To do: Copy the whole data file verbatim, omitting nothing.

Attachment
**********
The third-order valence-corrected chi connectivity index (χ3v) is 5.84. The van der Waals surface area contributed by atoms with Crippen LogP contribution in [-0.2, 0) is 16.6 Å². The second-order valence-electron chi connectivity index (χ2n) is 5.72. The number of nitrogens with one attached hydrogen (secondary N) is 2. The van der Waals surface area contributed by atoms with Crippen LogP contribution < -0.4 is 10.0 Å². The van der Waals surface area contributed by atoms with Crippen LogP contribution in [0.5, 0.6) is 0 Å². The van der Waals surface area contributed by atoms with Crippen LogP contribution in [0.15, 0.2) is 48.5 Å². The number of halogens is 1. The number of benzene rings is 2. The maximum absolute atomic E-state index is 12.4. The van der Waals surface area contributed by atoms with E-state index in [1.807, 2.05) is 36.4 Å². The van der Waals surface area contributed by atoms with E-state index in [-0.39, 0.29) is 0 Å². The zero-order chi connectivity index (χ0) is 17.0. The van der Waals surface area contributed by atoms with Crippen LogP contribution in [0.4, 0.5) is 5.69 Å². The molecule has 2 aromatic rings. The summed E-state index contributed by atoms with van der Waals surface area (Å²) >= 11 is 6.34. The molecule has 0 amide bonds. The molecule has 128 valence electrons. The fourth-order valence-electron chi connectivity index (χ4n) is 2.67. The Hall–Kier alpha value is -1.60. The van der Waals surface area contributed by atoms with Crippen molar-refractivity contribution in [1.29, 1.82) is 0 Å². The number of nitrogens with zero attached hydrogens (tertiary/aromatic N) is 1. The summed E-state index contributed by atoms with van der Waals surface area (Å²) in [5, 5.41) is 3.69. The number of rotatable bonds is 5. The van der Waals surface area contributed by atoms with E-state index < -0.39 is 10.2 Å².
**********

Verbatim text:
The third-order valence-corrected chi connectivity index (χ3v) is 5.84. The van der Waals surface area contributed by atoms with Crippen LogP contribution in [-0.2, 0) is 16.6 Å². The second-order valence-electron chi connectivity index (χ2n) is 5.72. The number of nitrogens with one attached hydrogen (secondary N) is 2. The van der Waals surface area contributed by atoms with Crippen LogP contribution < -0.4 is 10.0 Å². The van der Waals surface area contributed by atoms with Crippen LogP contribution in [0.5, 0.6) is 0 Å². The van der Waals surface area contributed by atoms with Crippen LogP contribution in [0.15, 0.2) is 48.5 Å². The number of halogens is 1. The number of benzene rings is 2. The maximum absolute atomic E-state index is 12.4. The van der Waals surface area contributed by atoms with E-state index in [1.807, 2.05) is 36.4 Å². The van der Waals surface area contributed by atoms with E-state index in [-0.39, 0.29) is 0 Å². The zero-order chi connectivity index (χ0) is 17.0. The van der Waals surface area contributed by atoms with Crippen LogP contribution in [0.4, 0.5) is 5.69 Å². The molecule has 2 aromatic rings. The summed E-state index contributed by atoms with van der Waals surface area (Å²) >= 11 is 6.34. The molecule has 0 amide bonds. The molecule has 128 valence electrons. The fourth-order valence-electron chi connectivity index (χ4n) is 2.67. The Hall–Kier alpha value is -1.60. The van der Waals surface area contributed by atoms with Crippen molar-refractivity contribution in [1.29, 1.82) is 0 Å². The number of nitrogens with zero attached hydrogens (tertiary/aromatic N) is 1. The summed E-state index contributed by atoms with van der Waals surface area (Å²) in [5, 5.41) is 3.69. The number of rotatable bonds is 5. The van der Waals surface area contributed by atoms with E-state index < -0.39 is 10.2 Å².